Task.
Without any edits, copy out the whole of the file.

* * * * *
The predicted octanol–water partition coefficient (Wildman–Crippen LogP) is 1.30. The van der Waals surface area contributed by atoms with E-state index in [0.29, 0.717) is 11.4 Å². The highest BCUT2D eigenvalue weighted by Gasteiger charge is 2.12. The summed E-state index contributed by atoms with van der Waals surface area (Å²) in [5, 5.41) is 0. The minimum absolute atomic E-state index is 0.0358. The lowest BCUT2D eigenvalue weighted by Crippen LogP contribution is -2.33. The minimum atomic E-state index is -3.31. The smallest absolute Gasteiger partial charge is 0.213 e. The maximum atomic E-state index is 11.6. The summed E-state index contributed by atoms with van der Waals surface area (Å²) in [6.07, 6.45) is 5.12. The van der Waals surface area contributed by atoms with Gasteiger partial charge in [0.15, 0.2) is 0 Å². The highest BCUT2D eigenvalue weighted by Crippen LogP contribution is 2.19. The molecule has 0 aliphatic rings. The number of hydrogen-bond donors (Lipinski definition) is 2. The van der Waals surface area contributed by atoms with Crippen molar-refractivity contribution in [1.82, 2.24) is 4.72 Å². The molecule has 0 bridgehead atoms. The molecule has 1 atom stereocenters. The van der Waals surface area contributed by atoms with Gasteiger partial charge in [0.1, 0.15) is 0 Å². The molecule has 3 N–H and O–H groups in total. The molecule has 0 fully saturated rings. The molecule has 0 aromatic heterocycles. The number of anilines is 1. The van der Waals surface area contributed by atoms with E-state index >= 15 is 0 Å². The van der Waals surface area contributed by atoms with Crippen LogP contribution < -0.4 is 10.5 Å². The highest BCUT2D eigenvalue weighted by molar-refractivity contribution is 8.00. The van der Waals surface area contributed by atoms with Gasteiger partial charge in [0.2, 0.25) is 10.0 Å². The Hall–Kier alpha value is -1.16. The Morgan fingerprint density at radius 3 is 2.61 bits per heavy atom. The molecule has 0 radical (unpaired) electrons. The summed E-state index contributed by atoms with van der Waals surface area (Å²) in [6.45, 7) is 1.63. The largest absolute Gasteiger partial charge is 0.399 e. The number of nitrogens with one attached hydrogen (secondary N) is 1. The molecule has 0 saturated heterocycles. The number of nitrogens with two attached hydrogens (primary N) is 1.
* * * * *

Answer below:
The predicted octanol–water partition coefficient (Wildman–Crippen LogP) is 1.30. The van der Waals surface area contributed by atoms with E-state index in [0.29, 0.717) is 11.4 Å². The highest BCUT2D eigenvalue weighted by Gasteiger charge is 2.12. The summed E-state index contributed by atoms with van der Waals surface area (Å²) in [5, 5.41) is 0. The minimum absolute atomic E-state index is 0.0358. The lowest BCUT2D eigenvalue weighted by Crippen LogP contribution is -2.33. The minimum atomic E-state index is -3.31. The smallest absolute Gasteiger partial charge is 0.213 e. The maximum atomic E-state index is 11.6. The summed E-state index contributed by atoms with van der Waals surface area (Å²) in [6.07, 6.45) is 5.12. The van der Waals surface area contributed by atoms with Gasteiger partial charge in [0.15, 0.2) is 0 Å². The highest BCUT2D eigenvalue weighted by Crippen LogP contribution is 2.19. The molecule has 0 aliphatic rings. The number of hydrogen-bond donors (Lipinski definition) is 2. The van der Waals surface area contributed by atoms with Crippen molar-refractivity contribution in [1.82, 2.24) is 4.72 Å². The molecule has 0 bridgehead atoms. The molecule has 1 atom stereocenters. The van der Waals surface area contributed by atoms with Gasteiger partial charge in [0.1, 0.15) is 0 Å². The molecule has 3 N–H and O–H groups in total. The molecule has 0 fully saturated rings. The molecule has 0 aromatic heterocycles. The number of anilines is 1. The van der Waals surface area contributed by atoms with E-state index >= 15 is 0 Å². The van der Waals surface area contributed by atoms with Crippen LogP contribution < -0.4 is 10.5 Å². The highest BCUT2D eigenvalue weighted by molar-refractivity contribution is 8.00. The van der Waals surface area contributed by atoms with Gasteiger partial charge in [0.2, 0.25) is 10.0 Å². The Hall–Kier alpha value is -1.16. The Morgan fingerprint density at radius 3 is 2.61 bits per heavy atom. The molecule has 0 radical (unpaired) electrons. The summed E-state index contributed by atoms with van der Waals surface area (Å²) in [6.45, 7) is 1.63. The largest absolute Gasteiger partial charge is 0.399 e. The number of nitrogens with one attached hydrogen (secondary N) is 1. The molecule has 0 saturated heterocycles. The number of nitrogens with two attached hydrogens (primary N) is 1.